£90m Lenwade legal suit is 'ludicrous'[
A multi-millionaire Norfolk businessman has described a £90m legal claim against him as “ludicrous”. Andre Serruys and his family firm SPC Holdings are facing the legal challenge by waste management group Sita UK, which bought the Lenwade-based scrap metal company Easco from him for £93m last May.
A multi-millionaire Norfolk businessman has described a £90m legal claim against him as “ludicrous”.
Andre Serruys and his family firm SPC Holdings are facing the legal challenge by waste management group Sita UK, which bought the Lenwade-based scrap metal company Easco from him for £93m last May.
Sita has issued a High Court writ against Mr Serruys, SPC Holdings and former Easco director Richard Cubitt, claiming the company's value had been inflated because of discrepancies in how much the firm was actually paying for metal and therefore the profits the company was making.
Mr Serruys - son of Harry Serruys, one of Norfolk's most famous businessmen, who died in 2005 - is preparing to fight the claim, which he says is groundless.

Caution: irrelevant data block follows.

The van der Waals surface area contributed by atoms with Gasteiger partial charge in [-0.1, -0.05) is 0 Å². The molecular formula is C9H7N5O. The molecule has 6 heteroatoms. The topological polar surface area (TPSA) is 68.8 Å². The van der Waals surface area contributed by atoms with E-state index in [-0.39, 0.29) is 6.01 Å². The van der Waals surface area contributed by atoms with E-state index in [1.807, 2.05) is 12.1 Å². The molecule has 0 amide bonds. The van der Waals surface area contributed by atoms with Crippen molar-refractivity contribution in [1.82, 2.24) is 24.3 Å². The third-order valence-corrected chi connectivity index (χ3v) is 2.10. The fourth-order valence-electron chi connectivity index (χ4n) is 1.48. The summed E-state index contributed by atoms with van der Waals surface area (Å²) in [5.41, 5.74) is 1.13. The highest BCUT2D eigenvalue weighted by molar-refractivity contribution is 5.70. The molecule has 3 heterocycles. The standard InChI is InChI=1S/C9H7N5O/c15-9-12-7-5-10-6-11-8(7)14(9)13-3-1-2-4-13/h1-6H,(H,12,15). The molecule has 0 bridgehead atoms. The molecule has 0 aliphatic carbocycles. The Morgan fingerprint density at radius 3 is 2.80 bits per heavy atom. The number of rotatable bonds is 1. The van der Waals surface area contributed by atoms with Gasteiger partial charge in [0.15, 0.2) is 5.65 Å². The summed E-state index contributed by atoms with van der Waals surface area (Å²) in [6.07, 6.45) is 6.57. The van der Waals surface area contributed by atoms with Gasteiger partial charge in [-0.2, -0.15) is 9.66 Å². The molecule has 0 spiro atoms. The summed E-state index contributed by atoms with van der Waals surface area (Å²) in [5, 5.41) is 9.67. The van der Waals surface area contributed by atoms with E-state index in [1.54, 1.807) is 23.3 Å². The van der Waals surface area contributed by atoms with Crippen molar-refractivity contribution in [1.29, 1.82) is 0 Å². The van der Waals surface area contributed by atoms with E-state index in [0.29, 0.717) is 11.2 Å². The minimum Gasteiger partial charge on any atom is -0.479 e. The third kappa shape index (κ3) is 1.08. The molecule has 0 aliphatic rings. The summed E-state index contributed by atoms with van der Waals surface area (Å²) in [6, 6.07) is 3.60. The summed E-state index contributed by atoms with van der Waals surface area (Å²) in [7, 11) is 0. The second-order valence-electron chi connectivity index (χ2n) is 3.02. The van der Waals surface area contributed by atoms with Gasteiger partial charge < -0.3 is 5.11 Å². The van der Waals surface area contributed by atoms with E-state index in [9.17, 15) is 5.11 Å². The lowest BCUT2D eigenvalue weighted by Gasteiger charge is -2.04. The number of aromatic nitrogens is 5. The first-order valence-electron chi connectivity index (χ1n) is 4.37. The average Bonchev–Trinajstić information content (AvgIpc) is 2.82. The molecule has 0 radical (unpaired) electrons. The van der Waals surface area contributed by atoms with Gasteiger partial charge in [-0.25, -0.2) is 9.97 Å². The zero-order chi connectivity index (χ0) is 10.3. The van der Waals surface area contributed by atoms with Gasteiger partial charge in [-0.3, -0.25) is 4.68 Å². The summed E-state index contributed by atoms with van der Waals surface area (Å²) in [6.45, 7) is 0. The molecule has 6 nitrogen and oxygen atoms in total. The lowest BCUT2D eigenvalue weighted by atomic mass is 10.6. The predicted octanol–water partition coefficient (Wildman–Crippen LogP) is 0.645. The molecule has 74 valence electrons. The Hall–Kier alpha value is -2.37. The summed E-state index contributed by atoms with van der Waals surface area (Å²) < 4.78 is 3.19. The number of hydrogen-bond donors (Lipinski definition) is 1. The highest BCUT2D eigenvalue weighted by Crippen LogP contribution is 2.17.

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Easco, which began life in Watton in 1984 before moving to Lenwade in 1995, employed about 300 people and had 13 recycling sites in the UK at the time of the sale to Sita.
The business, formerly part of the Serruys family's SPC empire, had reported a doubling in turnover in the three years prior to its sale to about £90m a year from more than 500,000 tonnes of metal.
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But Sita, part of French utilities giant Suez said the company was now practically worthless because it was nowhere near as profitable as the accounts had claimed and wants damages paid to it for either innocent or fraudulent breach of warranty.
The 51-year-old, based at Stanfield Hall near Wymondham, was unavailable for comment, along with Mr Cubitt, but a statement from SPC dismissed the claims.
It said: “According to Sita, Easco Limited, a business with a net asset value of £20m and profits of £13m, was worthless at the time of the sale. That claim is viewed by Mr Serruys and SPC as completely ludicrous.
“At the time of the sale to Sita, Easco was one of the largest metal traders in the UK. It was well managed, well respected in the industry and had a long history of profitability.
“The business was supported by loyal, committed and experienced employees and a long term customer base.”
SPC said Sita was to blame for a subsequent loss of customers, and was seeking to pin the blame on the previous owners.
The statement added: “A defence to the legal proceedings is currently being prepared and Mr Serruys is confident that he will be able to demonstrate that the allegations that have been made by Sita have no merit whatsoever.”
A spokesman for Sita said: “In view of ongoing proceedings in the High Court, it would be inappropriate for Sita to comment at this time.”